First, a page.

Tips for a successful audition

Auditions for “High School Musical” have come and gone. No matter where you’re auditioning, they can be rather stressful. They do not always go as planned, and casting results can break hearts. No matter what happens, there are things you can do to make the most of your audition. Here are a few tips that will make things a little less stressful.


  • Do NOT leave the stage, no matter what. Everyone gets nervous before auditions.


Do not let nerves get the best of you. Channel those nerves into energy, and use it to heighten your performance.


  • Pick a song that suits your range and the genre of the musical you are auditioning for.


Don’t do something that will not benefit your voice. This will not do anything to help you. Pick a song that is a challenge, but still highlights the things you do well.


  • Stand out.


Pick a song that no one else is doing and make it your own. Find something recognizable, but unique. You might end up doing the same song as someone else at an audition, and that is okay. Everyone does things differently.


  • Don’t sing overused material.


If you think you have found the perfect song, make sure it is not something overused. There is an unwritten rule that there are certain songs that should be avoided at auditions. Do not sing “Popular” from Wicked-or anything from Wicked in general. It is just one of many shows that should always be avoided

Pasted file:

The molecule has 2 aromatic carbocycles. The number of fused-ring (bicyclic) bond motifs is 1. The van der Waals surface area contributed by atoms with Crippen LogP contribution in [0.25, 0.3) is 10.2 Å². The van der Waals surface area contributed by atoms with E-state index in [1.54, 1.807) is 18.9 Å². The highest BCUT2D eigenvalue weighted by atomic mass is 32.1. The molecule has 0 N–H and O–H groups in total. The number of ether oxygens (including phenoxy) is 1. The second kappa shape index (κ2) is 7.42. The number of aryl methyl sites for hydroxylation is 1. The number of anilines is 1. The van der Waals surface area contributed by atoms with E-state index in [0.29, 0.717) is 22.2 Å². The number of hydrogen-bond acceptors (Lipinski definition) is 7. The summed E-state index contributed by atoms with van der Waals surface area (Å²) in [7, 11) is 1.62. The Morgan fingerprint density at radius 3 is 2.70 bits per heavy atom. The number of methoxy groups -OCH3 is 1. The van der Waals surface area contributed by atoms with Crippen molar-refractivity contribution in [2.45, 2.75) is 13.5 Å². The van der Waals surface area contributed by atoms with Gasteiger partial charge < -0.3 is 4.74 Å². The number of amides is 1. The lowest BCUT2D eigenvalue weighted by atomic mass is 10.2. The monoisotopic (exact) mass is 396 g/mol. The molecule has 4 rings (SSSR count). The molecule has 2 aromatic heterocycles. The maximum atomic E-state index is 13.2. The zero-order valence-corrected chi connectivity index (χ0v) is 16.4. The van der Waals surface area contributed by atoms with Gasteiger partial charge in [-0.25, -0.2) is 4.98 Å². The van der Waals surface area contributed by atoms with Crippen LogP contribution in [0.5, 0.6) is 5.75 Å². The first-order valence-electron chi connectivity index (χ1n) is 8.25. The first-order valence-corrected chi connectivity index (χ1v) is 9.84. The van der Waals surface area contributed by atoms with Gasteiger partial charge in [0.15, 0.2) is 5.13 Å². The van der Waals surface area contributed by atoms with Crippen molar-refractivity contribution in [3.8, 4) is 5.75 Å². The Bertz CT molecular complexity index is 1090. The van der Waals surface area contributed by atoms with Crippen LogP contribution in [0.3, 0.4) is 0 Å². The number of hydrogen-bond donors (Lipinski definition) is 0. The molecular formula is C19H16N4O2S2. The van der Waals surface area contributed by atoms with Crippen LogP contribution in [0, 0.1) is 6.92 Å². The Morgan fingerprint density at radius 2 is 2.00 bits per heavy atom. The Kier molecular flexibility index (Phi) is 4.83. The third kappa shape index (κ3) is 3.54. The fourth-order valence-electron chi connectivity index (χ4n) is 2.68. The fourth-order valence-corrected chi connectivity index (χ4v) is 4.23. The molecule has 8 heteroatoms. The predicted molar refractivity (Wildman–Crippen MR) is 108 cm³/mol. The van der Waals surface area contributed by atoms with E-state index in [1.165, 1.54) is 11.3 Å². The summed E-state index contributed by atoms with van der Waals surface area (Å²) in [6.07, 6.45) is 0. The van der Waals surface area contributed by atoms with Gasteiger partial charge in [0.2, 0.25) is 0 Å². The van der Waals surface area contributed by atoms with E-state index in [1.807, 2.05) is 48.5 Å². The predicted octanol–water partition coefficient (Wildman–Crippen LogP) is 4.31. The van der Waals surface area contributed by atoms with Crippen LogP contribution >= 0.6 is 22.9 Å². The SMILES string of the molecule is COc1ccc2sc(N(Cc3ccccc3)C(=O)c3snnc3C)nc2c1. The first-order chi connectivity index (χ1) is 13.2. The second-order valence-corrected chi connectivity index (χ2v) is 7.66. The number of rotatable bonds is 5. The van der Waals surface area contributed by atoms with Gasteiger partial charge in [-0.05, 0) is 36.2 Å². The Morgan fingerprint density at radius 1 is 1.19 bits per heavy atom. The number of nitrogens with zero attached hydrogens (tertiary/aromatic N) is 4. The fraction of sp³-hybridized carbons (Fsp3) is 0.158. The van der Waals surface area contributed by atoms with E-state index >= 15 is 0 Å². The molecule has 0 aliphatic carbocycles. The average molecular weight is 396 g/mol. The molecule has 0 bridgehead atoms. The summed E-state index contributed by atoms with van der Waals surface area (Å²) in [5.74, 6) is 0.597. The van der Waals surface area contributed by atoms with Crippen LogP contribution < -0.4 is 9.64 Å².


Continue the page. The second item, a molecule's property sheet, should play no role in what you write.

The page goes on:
• Please know the genre.


For example, do not sing a song from “Phantom of the Opera” for a “High School Musical” audition. Base your audition song off of something that suits the genre of the musical you’re auditioning for. If not, it can look bad


  • Smile when you are on stage.


This goes a long way. Going as far as adding a little movement into your audition helps as well. Use your space, but do not do an entire dance number. Keep it strong but simple.


  • Drink a lot of water and avoid dairy a few days leading up to the audition.


Dairy causes phlegm to build up, and drinking lots of water ensures you will be ready and hydrated. You want to feel, sound, and do your best.


  • Do not just go on stage and “wing it.”


Pick a song that suits the show, and work on it. This will show the director you have put effort into your preparation, and it displays a good work ethic.


  • Do not and make negative comments while others are singing.


Thoughts may go to your head, but keep them to yourself. Just watch politely and politely tell them a job well done. It takes a lot of courage to be that vulnerable.


  • Know the material.


Even if you are not wanting anything more than an ensemble role, be prepared for anything. You may be asked to sing for a character or read from a slide.


  • If you do not get a callback, it does not mean you will not be cast.


The director has a vision, and callbacks are only to see if there is chemistry between two actors or to see if someone fits a certain role. It is kind of like a fitting. The glass slipper will fit the right actress or actor, and it will not always be you.

Theatre can be stressful, and a lot of anxiety is built up the weeks leading up to the audition. There is nothing more an actor can do besides preparation. Just relax, breathe, and have fun.